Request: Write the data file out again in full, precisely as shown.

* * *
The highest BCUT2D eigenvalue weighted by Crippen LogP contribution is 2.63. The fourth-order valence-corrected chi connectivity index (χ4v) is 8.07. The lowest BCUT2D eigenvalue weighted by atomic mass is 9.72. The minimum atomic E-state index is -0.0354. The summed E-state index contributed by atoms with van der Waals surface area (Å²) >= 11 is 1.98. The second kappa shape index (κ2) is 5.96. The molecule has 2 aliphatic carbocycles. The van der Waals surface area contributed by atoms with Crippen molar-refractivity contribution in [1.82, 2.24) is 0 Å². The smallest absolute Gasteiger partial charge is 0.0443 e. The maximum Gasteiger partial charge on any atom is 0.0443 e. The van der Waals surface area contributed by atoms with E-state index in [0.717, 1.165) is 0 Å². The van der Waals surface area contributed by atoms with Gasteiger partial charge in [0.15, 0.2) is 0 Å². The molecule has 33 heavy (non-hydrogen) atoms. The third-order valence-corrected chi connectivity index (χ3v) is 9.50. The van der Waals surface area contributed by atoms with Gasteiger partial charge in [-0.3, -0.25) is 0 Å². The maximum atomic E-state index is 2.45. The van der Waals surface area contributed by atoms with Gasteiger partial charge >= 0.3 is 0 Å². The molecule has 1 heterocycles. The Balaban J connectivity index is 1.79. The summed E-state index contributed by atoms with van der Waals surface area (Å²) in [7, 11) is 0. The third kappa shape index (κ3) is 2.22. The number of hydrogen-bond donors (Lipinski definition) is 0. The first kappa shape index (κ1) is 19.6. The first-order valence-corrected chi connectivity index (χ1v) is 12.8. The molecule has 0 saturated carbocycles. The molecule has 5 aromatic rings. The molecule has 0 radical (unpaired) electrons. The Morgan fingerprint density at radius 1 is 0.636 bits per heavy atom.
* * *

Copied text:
The highest BCUT2D eigenvalue weighted by Crippen LogP contribution is 2.63. The fourth-order valence-corrected chi connectivity index (χ4v) is 8.07. The lowest BCUT2D eigenvalue weighted by atomic mass is 9.72. The minimum atomic E-state index is -0.0354. The summed E-state index contributed by atoms with van der Waals surface area (Å²) >= 11 is 1.98. The second kappa shape index (κ2) is 5.96. The molecule has 2 aliphatic carbocycles. The van der Waals surface area contributed by atoms with Crippen molar-refractivity contribution in [1.82, 2.24) is 0 Å². The smallest absolute Gasteiger partial charge is 0.0443 e. The maximum Gasteiger partial charge on any atom is 0.0443 e. The van der Waals surface area contributed by atoms with E-state index in [0.717, 1.165) is 0 Å². The van der Waals surface area contributed by atoms with Gasteiger partial charge in [0.15, 0.2) is 0 Å². The molecule has 33 heavy (non-hydrogen) atoms. The third-order valence-corrected chi connectivity index (χ3v) is 9.50. The van der Waals surface area contributed by atoms with Gasteiger partial charge in [-0.3, -0.25) is 0 Å². The maximum atomic E-state index is 2.45. The van der Waals surface area contributed by atoms with Gasteiger partial charge >= 0.3 is 0 Å². The molecule has 1 heterocycles. The Balaban J connectivity index is 1.79. The summed E-state index contributed by atoms with van der Waals surface area (Å²) in [7, 11) is 0. The third kappa shape index (κ3) is 2.22. The number of hydrogen-bond donors (Lipinski definition) is 0. The first kappa shape index (κ1) is 19.6. The first-order valence-corrected chi connectivity index (χ1v) is 12.8. The molecule has 0 saturated carbocycles. The molecule has 5 aromatic rings. The molecule has 0 radical (unpaired) electrons. The Morgan fingerprint density at radius 1 is 0.636 bits per heavy atom.